Ice-fishing provides fun

Late fall always is an interesting time of year.
The changing of the season is very noticeable as temperatures start dipping below freezing quite frequently. Yet we still get those nice days, with light winds mixed in, that allow us to get outdoors, in the woods, or in the boat and be comfortable.
There always is some disappointment with the end of the open-water fishing season, which is upon us very soon, because we know that for the next five months, we don’t have the option to fish out of a boat.
That being said, ice-fishing provides fun for many of us throughout the winter.
I can say that I’ve caught my biggest pike, crappie, lake trout, and walleye all through the ice. There’s just something about cold water brings out those biggest fish of each species.
For hunters, we are in the homestretch of our annual season. Once we get some snow to stick to the ground, grouse hunting gets to be pretty tough.
Despite the prediction that ruffed grouse were in the low end of their population cycle this year, my friends and I had pretty good luck this fall hunting grouse.
They probably are my favourite thing on Earth to eat, so that is the motivation to get on foot on the old logging roads around our area to find these birds.
Grouse hunting is something that my Dad took me to do when I was really young, and is definitely where I was introduced to hunting, so it’s something that remains special to me.
For deer hunters, the next week will be the peak of the hunting season as the annual rut cycle happens. Mature whitetail bucks that seldom are seen throughout the rest of the year drop their guard as they get on foot looking for girlfriends—making it a great time to be in the woods.
Meanwhile, moose hunters who did not get to use their tag earlier in the season probably still are looking for the king of the woods in Northwestern Ontario.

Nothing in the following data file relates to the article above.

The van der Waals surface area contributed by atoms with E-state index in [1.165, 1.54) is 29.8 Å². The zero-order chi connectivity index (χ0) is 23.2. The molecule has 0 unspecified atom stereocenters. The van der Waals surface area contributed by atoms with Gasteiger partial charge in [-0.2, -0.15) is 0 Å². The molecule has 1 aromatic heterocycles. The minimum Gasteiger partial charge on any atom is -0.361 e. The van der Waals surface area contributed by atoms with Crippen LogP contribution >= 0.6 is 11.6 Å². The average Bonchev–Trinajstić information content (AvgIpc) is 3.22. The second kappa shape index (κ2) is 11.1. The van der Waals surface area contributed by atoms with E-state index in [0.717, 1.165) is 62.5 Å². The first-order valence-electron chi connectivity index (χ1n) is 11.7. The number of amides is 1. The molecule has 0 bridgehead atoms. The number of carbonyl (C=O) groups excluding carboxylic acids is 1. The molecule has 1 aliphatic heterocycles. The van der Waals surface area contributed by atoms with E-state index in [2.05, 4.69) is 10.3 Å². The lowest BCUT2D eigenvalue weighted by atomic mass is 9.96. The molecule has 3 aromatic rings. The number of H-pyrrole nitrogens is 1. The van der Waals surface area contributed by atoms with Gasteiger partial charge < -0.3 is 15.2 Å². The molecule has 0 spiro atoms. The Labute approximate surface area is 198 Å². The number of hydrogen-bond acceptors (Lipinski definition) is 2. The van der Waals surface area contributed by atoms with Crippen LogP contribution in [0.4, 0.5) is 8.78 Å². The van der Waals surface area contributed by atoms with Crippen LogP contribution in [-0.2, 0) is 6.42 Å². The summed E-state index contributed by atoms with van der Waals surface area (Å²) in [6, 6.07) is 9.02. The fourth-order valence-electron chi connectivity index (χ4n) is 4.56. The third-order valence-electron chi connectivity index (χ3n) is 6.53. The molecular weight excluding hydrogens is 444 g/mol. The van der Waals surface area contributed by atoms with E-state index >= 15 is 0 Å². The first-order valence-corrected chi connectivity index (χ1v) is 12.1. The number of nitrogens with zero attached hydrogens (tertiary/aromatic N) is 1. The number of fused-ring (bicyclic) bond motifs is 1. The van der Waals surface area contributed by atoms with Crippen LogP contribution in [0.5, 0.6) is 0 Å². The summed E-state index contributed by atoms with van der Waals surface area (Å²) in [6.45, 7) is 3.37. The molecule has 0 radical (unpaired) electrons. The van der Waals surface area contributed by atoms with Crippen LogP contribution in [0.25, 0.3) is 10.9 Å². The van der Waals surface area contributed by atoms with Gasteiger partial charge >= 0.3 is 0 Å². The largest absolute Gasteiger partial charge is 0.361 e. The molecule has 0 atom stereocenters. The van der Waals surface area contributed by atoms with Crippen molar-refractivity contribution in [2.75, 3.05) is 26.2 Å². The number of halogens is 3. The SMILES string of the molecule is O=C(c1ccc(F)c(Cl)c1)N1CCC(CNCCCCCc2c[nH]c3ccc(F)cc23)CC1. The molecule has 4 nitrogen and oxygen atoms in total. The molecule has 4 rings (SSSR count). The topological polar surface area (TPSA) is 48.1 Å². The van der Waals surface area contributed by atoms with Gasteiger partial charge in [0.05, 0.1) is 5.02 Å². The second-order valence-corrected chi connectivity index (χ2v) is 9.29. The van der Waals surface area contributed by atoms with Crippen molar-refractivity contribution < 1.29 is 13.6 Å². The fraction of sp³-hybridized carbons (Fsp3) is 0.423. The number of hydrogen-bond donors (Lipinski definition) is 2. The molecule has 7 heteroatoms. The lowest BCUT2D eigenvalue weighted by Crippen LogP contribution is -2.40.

The early season is a popular time to hunt for many area hunters because the moose rut occurs during that period. But moose hunting also is popular late in the season, as well, because there are fewer hunters in the woods.
As well, from late November until the season closes in mid-December, moose hunting can be really good because the cold temperatures keep moose on the move to stay warm and look for food.
My friends and I always plan a late-season trip north to the Red Lake area for an annual moose hunt, which is what we have plans to do again this year. I always look forward to it.
For anglers, this weekend likely will be the last time to get on the water in a boat—if you can find an access point that is still open. And if you still happen to have a boat in the water, you better get it out!
I had to break ice when I launched my boat on Lake of the Woods earlier this week to run out and pick up a couple of my tree stands and trail cameras. I also noticed that there was a new Lund boat frozen in the ice next to the dock at the boat ramp.
Hopefully the owner got it out of the water!
This past weekend, I did talk to a couple of friends who still managed to catch a few muskies—trolling big cisco-imitating crankbaits—while a couple of my regular fishing partners, Jamie Bruce and Scott Dingwall, caught some walleyes and crappies on the Winnipeg River.
Start getting that ice-fishing gear ready because it won’t be long before we’ll be drilling holes to wet a line.

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